Fifty-seventh General Assembly
23rd Meeting (AM)
FIRST COMMITTEE CONCLUDES CONSIDERATION OF DISARMAMENT, INTERNATIONAL SECURITY
DRAFT TEXTS, AS CHAIRMAN WITHDRAWS MULTILATERALISM DRAFT
As the First Committee (Disarmament and International Security) concluded its consideration of draft texts this morning, the Chairman withdrew his draft resolution reaffirming the value of multilateralism in disarmament and non-proliferation negotiations.
Explaining the withdrawal of that revised text, Chairman Matia Mulumba Semakula Kiwanuka (Uganda) said he had striven to present a draft based on widespread consensus. Despite extensive consultations, however, two delegations had presented an amendment that would have been unacceptable to a large cross-section of the Committee. Moreover, once the amendment was submitted, it had become clear that the probable intention was not to reach consensus, he said.
(The Committee had received four versions of the draft, with changes focused primarily on the concept of multilateralism. For details of those texts, see documents A/C.1/57/L.26, and Rev.1, 2, and 3. The amendment is contained in document A/C.1/57/L.60.)
Taking the floor to explain the submission of the amendment, the Cuban representative said the draft had undergone a "very bumpy and tumultuous road". For some, the exercise could have followed a less tortuous path, if there had been open, transparent and full consultations from the outset. He deplored the fact that, despite four versions of the draft, consensus had remained elusive. The Chairman had been asked to avoid a reference to multilateralism, because consultations among members of the Non-Aligned Movement had revealed strong differences of opinion on that question.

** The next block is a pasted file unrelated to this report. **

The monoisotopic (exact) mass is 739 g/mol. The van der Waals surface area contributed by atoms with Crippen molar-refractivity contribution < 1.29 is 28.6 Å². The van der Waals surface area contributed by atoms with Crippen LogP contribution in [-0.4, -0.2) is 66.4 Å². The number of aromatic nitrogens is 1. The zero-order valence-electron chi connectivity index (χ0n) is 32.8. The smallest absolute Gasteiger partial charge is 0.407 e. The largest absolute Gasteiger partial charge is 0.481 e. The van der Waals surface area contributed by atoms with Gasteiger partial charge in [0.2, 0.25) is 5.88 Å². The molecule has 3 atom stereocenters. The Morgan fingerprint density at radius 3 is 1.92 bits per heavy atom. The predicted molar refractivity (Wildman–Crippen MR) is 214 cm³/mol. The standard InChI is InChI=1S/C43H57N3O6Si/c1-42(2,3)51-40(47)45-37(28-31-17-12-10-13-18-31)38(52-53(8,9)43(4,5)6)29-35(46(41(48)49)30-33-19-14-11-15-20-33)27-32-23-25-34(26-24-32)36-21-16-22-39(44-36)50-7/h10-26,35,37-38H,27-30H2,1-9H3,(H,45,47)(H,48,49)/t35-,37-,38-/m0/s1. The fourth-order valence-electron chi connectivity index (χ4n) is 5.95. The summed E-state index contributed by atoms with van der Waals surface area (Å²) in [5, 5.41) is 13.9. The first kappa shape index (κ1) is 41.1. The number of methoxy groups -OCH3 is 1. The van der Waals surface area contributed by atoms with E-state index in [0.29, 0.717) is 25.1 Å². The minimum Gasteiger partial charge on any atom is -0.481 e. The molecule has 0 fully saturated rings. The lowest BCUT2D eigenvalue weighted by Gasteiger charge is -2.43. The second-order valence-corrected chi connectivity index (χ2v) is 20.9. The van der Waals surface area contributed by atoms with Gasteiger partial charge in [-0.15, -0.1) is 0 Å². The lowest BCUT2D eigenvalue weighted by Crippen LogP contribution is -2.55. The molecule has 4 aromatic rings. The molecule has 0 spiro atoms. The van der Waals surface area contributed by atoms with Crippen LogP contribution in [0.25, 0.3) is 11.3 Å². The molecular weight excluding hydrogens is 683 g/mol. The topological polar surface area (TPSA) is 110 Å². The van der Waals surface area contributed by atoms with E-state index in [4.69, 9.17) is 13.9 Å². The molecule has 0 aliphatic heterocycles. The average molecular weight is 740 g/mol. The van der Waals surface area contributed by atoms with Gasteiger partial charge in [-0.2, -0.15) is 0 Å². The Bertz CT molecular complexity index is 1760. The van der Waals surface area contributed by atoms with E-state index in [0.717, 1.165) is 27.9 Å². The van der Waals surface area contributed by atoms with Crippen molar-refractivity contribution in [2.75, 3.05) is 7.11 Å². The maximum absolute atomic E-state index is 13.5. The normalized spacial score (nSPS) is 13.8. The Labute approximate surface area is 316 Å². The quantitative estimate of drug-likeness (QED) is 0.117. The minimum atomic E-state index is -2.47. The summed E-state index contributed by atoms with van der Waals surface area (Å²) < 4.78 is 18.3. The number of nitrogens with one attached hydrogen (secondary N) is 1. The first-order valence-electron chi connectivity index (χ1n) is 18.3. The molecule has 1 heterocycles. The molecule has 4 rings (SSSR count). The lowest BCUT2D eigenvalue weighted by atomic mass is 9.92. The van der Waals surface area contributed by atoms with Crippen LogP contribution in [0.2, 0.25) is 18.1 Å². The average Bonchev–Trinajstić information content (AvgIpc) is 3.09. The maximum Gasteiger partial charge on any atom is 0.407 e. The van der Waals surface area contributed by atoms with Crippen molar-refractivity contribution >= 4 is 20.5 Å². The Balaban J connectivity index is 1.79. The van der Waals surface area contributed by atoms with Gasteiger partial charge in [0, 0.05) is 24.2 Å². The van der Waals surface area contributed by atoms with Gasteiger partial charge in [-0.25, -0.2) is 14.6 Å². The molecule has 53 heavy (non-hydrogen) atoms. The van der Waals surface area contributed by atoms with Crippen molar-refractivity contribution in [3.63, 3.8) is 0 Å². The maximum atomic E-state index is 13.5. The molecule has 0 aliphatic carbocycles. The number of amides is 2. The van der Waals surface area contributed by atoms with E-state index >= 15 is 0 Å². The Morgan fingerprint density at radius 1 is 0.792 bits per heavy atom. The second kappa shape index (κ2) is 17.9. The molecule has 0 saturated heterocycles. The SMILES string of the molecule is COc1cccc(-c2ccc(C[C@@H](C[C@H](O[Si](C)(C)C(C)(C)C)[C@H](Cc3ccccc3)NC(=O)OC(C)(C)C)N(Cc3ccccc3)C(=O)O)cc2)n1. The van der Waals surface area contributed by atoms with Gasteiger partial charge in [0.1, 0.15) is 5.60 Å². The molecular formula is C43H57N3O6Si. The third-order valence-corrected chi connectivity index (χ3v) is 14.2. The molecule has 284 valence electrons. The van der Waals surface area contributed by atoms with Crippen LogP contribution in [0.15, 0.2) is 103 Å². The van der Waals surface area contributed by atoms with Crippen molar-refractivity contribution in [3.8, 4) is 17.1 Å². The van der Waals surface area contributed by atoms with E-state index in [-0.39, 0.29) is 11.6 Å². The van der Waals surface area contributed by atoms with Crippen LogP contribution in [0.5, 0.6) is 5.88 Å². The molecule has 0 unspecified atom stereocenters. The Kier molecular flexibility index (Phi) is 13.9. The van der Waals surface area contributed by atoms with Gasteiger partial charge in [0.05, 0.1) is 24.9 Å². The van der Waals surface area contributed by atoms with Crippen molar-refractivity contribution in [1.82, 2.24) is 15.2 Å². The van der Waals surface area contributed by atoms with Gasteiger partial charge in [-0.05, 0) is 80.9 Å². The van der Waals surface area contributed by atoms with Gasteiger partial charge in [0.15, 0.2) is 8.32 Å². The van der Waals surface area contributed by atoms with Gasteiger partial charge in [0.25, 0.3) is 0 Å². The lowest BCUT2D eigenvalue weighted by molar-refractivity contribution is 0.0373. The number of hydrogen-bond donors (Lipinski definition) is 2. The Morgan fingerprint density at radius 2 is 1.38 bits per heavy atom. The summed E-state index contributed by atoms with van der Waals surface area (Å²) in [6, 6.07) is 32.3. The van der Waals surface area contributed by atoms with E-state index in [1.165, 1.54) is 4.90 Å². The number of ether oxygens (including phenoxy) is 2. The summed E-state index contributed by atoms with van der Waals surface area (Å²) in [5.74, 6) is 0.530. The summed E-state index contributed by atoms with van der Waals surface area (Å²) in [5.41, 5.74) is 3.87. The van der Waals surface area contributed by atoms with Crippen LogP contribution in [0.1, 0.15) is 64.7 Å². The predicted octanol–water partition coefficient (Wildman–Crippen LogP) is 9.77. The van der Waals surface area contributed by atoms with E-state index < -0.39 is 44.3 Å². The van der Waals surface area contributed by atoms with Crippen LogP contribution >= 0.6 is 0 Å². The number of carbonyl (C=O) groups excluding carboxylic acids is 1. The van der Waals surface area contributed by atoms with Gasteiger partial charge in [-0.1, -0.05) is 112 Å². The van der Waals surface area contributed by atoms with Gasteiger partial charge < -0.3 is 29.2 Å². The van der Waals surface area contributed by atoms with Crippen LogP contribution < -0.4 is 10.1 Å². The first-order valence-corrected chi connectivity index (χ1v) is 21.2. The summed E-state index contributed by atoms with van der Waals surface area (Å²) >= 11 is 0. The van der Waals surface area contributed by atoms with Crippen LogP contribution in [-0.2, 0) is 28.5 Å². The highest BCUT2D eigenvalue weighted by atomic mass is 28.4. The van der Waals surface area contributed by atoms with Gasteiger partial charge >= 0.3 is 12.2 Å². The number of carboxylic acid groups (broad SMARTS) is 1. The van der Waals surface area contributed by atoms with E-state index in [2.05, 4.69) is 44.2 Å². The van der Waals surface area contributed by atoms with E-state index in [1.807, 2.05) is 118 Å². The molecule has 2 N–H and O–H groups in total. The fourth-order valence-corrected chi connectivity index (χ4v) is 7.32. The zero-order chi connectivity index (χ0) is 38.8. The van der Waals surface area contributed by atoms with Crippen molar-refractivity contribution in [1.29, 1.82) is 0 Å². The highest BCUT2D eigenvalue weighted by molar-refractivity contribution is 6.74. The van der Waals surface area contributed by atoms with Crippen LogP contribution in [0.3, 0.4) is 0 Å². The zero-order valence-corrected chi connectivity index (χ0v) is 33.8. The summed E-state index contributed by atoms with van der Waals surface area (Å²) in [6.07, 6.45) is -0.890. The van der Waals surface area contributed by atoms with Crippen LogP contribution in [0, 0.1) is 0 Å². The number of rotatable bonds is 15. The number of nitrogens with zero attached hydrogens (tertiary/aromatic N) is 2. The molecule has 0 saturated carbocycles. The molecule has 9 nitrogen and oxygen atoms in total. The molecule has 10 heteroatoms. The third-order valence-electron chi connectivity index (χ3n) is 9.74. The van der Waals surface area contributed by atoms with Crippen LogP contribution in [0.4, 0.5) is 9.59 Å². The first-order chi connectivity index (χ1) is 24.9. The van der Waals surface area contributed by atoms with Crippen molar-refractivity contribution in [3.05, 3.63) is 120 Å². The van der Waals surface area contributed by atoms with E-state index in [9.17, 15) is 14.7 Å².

Similarly, the representative of Iran, the amendment's other co-sponsor, said the draft traditionally put forth by the Chairman had always been a good way to reflect consensus among delegates. This year, however, clear hurdles had made its approval difficult. The third revision was not focused enough. Additionally, its title, "Disarmament, non-proliferation and international peace and security", was too general. Consensus was elusive over language on multilateralism.
Many delegates thanked the Chairman for his hard work and patience. The representative of Canada said that not every session had to conclude with the approval of a Chairman’s text and the inability to do so this year was not a failure, especially in the face of such fundamentally different viewpoints. His delegation would have been willing to bend a little to work towards consensus. One problem he had with the proposed amendment, however, was its references to multilateralism. He simply could not accept the implication that it was the only core principle in disarmament-related negotiations.
Statements were also made by the representatives of India, Israel, Denmark (on behalf of the European Union), South Africa (on behalf of the Non-Aligned Movement), Bangladesh, Ghana and Kuwait.
The Committee (Disarmament and International Security) will meet again at 10 a.m. Wednesday, 29 October, to consider the question of Antarctica.
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